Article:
One of the goals I didn’t achieve in 2017 was my goal to read, at least, 20 books.

I don’t think I read up to 10 books in 2017.

And I didn’t like that painful fact one bit.

So, I set the same goal this year but this time, I am going to hold myself accountable by making sure I write a blog post on the books I read at the end of each month

If you don’t see a book review blog post, just know that I didn’t read any books that month and feel free to send me an email to ask what happened.

I have started off on a great note. I succeeded in reading 4 books in January. Whoop! Whoop!

Err…to be honest, I have 2 other books I started in January that I haven’t finished reading yet.  I’ll do a review on those books and more next month once I’m done.

The 4 books I read in January include;

  • Working on a dream by Gbolahan Fagbure
  • How would you measure your life by Clay Christenson
  • Royalty by Bolatito Bez-Idakula
  • The richest man that ever lived by Steve Scott

You may have noticed that they are not really investment books. That was deliberate.

They are mostly what I call ‘lifestyle’ books. I figured I had my head in investing articles and books all through 2017 and it was time to diversify my thinking.

And diversify, I did.

I plan to do a mix-up of money management/investing books and lifestyle books in the subsequent months

This week, I thought I would share my thoughts on 2 of the books I read in January.

Here we go!


Working on a dream

‘’Ideas are generated from an open mind. When last did your mind get fresh air?’’

This quote from Gbolahan’s book is one of the reasons I set a goal to read more this year and it was only right for his book to be my first this year.

As the book’s title suggests, Gbolahan shares his story working on building his dream life and dream business. My favourite stories include his college come-back story; He finished college initially with a third class, went back to get another degree and finished with a 1st class. He also shared the challenges of starting an e-commerce company in Lagos; getting started, raising finance, hiring, managing staff, building a family etc.

What I love about the book, is the fact it is an easy read, in simple English (I read it in 3 days), laced with life lessons (some of them random but funny) and it all came together nicely. This book also highlights key things we are afraid to talk about publicly in this part of the world, such as a big integrity gap in our local business circles, how our culture encourages waste and ego trips (Basically living to please the Joneses), our politically driven news reports

If you need a book to read written by someone who grew up in this part of the world like you and tells it as it is, you should pick up a copy of his book. Great thing is, his book is easy to find and purchase in most local supermarkets and bookstores.


How will you measure your life?

Clayton Christensen is someone I deeply admire. I have read some of his articles and attended events where he lectured, and they always featured enlightening insights from his extensive research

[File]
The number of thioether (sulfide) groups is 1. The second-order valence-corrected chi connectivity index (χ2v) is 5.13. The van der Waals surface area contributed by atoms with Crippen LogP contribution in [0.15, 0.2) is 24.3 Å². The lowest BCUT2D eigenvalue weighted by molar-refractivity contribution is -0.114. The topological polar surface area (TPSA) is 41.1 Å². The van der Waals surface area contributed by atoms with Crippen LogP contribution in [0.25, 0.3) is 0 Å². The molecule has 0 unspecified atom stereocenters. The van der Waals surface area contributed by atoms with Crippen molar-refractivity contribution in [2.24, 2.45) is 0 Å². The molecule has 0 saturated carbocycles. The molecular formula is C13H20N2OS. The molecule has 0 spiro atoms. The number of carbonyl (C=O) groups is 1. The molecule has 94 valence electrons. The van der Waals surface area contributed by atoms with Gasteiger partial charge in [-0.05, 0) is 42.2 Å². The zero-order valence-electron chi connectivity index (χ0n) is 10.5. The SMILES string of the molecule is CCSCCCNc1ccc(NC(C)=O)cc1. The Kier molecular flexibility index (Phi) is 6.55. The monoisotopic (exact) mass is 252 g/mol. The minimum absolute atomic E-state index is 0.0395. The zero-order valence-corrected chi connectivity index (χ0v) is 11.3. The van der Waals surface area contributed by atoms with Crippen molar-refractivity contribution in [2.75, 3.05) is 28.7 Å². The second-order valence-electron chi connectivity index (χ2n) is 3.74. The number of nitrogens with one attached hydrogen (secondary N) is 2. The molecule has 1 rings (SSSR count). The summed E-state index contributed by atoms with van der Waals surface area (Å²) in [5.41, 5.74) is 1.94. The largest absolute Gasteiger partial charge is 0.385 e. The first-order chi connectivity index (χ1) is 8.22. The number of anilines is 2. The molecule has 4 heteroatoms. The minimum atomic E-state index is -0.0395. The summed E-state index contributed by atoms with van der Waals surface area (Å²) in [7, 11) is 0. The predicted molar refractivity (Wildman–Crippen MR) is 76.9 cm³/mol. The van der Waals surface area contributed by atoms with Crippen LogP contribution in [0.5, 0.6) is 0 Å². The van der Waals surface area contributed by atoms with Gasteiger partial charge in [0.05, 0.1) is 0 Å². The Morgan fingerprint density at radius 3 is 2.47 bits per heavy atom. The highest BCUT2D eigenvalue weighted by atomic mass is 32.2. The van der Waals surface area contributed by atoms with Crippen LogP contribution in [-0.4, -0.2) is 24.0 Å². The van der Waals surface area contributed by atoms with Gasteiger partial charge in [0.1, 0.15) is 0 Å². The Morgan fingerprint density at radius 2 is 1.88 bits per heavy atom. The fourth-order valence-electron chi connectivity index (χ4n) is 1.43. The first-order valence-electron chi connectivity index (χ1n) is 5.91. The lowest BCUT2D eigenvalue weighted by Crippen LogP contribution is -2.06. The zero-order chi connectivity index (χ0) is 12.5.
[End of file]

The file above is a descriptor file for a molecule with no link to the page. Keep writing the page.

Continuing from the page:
But that’s what I knew about him. Excellent forward-thinking business insight.

This book showed a different side to him. I guess his cancer diagnosis set him on a path to discover if his life really had meaning and how he would measure its impact. To be fair, prior to his medical diagnosis, this was a topic he always discussed in his Harvard Business School classes, but it became a book after his diagnosis.

The book starts by painting a picture of his Harvard Business School class reunion parties. The fifth-year reunion party had a big turn-out. His classmates seemed to be doing extraordinarily well; They all had great jobs, some had married spouses that were better looking than they were. They all looked polished and prosperous. It was good to have classmates who had made a mark in industry.

By the tenth-year reunion party; most of his classmates were moving up on the career ladder to the c-suite. However, most of them were clearly unhappy. ‘’ Behind the facade of professional success, there were many who did not enjoy what they were doing for a living. There were also many stories of divorce or unhappy marriages.’’

Something had gone wrong.

What changed? Was this the life they set out to have? No.

Did the career achievements get in the way of truly living impactful lives? According to the book, it did. While their professional lives prospered, their personal relationships suffered.

The book highlights and discusses theories based on these three questions

  • How can I be sure that I will be successful and happy in my career?
  • How can I be sure that my personal relationships will become an enduring source of happiness?
  • How can I live a life of integrity?

Our everyday choices lead up to the results we see play out in our lives eventually. Getting into a scandal at work doesn’t happen in a day. Being broke doesn’t happen in a day either. They are a result of simple everyday decisions.

Grab a copy of the book to learn the difference between what to think and how to think about life’s daily tests and challenges. I plan to read this book again every year.

It’s that good and thought-provoking.

What books are you reading? I would love some recommendations to add to my book list for the year